DOD’s Top Priorities in FY13
November 8, 2012 Leave a comment
Budget constraints – an ugly term that everyone selling to the government is all too familiar with. Unfortunately, that ugly term will continue to be tossed around in relation to IT procurement for the next 10 years. As LPTA and contract consolidation continue to rise in popularity among the acquisition community, technology manufacturers are going to find themselves fighting even harder to compete and win business. An important part of winning new business is understanding what is driving the purchase of new solutions. If you’ve listened to immixGroup’s recent Budget Briefings, or if you’ve read our Market Intelligence blogs, you’ll recall a handful of trends that are emerging out of DOD agencies this year. We are seeing a push to reduce the military force structure and get boots off the ground. We are seeing efforts towards information sharing and elimination of duplicative applications and systems. These are all attempts to do one thing: save money.
But as the old adage goes: you have to spend money to save money. If you were to look closely at all the programs where money will be spent across DOD in FY13, you’d notice that every single one of them contribute to one of three major initiatives.
- Consolidate infrastructure
- Improve interoperability
- Improve tactical communications
When we look at programs like Navy’s CANES or the Air Force’s ITS, we can see a clear shift towards the consolidation of systems, applications, and networks, as well as migration to virtual desktops. As a result we will start seeing some of the other COTS opportunities around that transition surface this year. Air Force’s AFNET and DOD’s JIE initiative are perfect examples of the move toward improving standardization and interoperability. We can expect information sharing capabilities to progress, as DISA works from an enterprise level to help the service branches with their efforts. Finally, military operations are relying more heavily on drone strikes and moving toward more special operations. Programs like the Army’s WIN-T help DOD to support those efforts. And in case you missed it, the Army recently awarded its GTACS contract to 20 contractors. Through this $10 billion ID/IQ, the Army will purchase products and services related to improving tactical communications to support the warfighter.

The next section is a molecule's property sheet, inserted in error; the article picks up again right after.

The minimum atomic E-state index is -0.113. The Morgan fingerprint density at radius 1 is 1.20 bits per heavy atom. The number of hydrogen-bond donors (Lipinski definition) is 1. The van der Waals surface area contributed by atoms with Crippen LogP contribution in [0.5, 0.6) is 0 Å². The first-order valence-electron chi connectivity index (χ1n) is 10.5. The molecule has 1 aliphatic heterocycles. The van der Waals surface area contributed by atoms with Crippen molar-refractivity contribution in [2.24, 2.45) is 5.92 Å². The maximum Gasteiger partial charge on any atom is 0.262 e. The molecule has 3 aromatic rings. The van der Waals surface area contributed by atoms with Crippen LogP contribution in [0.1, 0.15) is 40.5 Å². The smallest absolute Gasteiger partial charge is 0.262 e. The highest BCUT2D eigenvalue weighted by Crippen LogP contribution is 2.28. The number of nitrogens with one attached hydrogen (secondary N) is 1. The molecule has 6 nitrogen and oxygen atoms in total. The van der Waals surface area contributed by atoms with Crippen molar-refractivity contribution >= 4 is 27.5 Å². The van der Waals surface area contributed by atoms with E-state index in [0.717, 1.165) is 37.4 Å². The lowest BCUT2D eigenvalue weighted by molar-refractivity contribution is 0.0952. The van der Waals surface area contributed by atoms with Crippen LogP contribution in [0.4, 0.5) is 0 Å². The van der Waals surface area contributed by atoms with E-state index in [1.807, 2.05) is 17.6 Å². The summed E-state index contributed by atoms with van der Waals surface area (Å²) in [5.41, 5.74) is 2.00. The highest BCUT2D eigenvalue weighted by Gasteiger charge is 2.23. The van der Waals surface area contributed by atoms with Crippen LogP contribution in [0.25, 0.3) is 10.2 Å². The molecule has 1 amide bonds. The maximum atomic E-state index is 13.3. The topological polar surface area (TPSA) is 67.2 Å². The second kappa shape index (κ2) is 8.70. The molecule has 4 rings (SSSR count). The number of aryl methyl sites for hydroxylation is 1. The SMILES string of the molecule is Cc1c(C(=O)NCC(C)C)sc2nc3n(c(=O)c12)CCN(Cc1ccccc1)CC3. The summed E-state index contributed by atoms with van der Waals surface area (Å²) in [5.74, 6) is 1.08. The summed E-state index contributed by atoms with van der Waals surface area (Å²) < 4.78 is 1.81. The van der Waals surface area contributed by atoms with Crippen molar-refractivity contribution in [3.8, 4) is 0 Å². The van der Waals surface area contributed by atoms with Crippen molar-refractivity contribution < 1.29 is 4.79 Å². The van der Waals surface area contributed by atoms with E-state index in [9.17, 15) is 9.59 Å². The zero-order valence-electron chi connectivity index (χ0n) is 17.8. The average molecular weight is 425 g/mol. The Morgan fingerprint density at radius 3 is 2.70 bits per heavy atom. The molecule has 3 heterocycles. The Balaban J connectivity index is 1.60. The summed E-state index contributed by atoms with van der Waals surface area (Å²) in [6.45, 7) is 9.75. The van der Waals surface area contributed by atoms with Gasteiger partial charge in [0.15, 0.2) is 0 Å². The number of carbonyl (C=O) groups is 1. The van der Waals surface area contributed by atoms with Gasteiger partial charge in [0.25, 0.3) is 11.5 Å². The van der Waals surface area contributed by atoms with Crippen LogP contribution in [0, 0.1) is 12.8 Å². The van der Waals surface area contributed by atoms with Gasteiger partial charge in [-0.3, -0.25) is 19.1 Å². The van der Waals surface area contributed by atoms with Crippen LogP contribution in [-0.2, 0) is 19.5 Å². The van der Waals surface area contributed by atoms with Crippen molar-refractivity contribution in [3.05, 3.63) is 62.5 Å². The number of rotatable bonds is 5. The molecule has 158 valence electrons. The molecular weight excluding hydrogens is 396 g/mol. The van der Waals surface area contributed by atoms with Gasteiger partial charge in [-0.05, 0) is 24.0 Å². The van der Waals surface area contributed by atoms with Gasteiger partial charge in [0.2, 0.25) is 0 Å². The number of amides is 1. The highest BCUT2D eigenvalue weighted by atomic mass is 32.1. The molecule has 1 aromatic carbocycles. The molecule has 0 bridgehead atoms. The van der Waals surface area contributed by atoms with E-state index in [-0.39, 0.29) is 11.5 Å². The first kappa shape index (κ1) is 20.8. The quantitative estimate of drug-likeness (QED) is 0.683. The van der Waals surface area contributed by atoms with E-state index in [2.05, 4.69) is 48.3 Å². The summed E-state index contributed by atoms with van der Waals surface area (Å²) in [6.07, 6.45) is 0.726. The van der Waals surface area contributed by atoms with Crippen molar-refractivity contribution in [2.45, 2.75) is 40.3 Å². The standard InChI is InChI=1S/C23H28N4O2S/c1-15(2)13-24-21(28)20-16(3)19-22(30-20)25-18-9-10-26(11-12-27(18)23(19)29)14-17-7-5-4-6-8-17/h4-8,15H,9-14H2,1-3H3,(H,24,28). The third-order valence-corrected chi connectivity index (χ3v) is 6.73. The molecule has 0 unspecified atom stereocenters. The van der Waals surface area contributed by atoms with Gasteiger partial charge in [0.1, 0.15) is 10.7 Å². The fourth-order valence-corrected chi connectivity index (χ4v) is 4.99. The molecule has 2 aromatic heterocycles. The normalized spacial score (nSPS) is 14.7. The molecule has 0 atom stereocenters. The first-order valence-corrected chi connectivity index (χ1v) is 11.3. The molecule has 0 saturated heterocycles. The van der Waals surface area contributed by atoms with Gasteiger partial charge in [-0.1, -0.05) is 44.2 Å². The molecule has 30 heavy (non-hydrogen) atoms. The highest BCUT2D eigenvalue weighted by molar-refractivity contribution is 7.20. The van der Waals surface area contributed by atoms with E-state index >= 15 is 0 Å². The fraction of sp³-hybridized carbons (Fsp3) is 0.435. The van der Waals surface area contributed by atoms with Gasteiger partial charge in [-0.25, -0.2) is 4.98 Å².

It’s critical for sales people to not get bogged down by the hysteria caused by budget constraints. It’s important for sales people to understand the major initiatives that government customers are undertaking. And it is essential for sales people to keep an eye on these major and funded programs that support infrastructure consolidation, interoperability, and tactical communications – because that’s where the money will be spent this year.